As someone who has never eaten at an Ethiopian restaurant (insert politically incorrect joke about Ethiopians not actually being able to eat here), I decided to have my first time in style on a date night with the girlfriend. In the terribly trafficked part of Fairfax called Little Ethiopia, I found the perfect place, called Meals By Genet. This upscale Ethiopian joint would be my first dive into that crazy finger food so I hoped it would set me on a good path.
We were greeted by an incredibly passionate waitress as soon as we took our seats. Although clearly not Ethiopian, she really knew what she was talking about. She recommended a beer for me called Hakim Stout, which turned out to be pretty great and didn’t have the nasty coffee-like taste that some stouts tend to have. This was slightly ironic considering coffee is originally from from Ethiopia. See, you learn something new every day!
Now since I didn’t know anything about Ethiopian food, the menu meant nothing to me except when I saw that things were meat. Also, there were really less than ten choices on the menu. Luckily, our esteemed waitress was happy to suggest some things for us. First, she thought we should get the vegetarian combo to line our dish. This sounded crazy to me, but I let her continue. Then she suggested two of their meaty dishes for accompaniment. Now she was speaking my language! The first of these was Hirutye’s Yebegsiga Alitcha, which is some fancy Ethiopian speak meaning lamb stewed in garlic, ginger and other spices. The second was Dorowat, a much easier word meaning spicy chicken stewed in red pepper sauce with Ethiopian butter.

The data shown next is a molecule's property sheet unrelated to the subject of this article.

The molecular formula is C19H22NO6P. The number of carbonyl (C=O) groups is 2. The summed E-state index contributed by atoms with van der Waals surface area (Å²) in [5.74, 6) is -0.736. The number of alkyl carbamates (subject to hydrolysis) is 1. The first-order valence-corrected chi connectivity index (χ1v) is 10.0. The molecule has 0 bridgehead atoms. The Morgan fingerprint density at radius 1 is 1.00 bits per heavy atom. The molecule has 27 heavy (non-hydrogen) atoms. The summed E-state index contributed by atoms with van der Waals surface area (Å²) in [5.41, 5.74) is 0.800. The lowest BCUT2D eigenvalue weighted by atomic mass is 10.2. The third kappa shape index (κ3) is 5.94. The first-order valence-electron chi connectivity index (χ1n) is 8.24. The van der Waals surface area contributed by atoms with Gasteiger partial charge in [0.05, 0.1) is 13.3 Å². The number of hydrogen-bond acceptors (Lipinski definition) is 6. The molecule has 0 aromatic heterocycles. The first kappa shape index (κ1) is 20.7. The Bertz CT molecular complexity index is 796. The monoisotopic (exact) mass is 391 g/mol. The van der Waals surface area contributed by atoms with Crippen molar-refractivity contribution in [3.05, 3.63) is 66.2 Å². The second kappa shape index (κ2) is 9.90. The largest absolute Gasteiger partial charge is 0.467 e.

We decided to go with everything that she recommended, including that veggie combo. This was for the girlfriend’s sake. Before anything else, we each got our own injera. Injera is a crazy Ethiopian bread that looks more like a towel than anything else and tastes a whole lot like sourdough. It also has an incredibly unique moist texture, without actually being wet. When she brought out the main course, everything was laying on this injera. The veggie combo actually had some lentils and such that an unvegan could eat, and fortunately none of the real veggies were mixing with the meat. I did the honor of tearing the chicken off of the bones and breaking up the egg that came with it. It was almost like an Ethiopian version of turkey carving.
Then we dug in by picking up little bits and pieces of food with little bits and pieces of injera. It was quite the experience and never got boring. The chicken was delicious, as was the lamb. Although we had been warned, the lamb sure had a lot of bones in it. And not just the big, easy to pick out ones. Every once in a while I swallowed a chunk of bone, which wasn’t so awesome, but more calcium can’t hurt.
Ultimately, the meat was picked clean, while a lot of the veggies remained. The meat was really good and tasted like no other food I have ever had. Meals By Genet was a great way to pop my Ethiopian cherry, and now I look forward to trying other Ethiopian food to see if the gourmet is actually a big difference.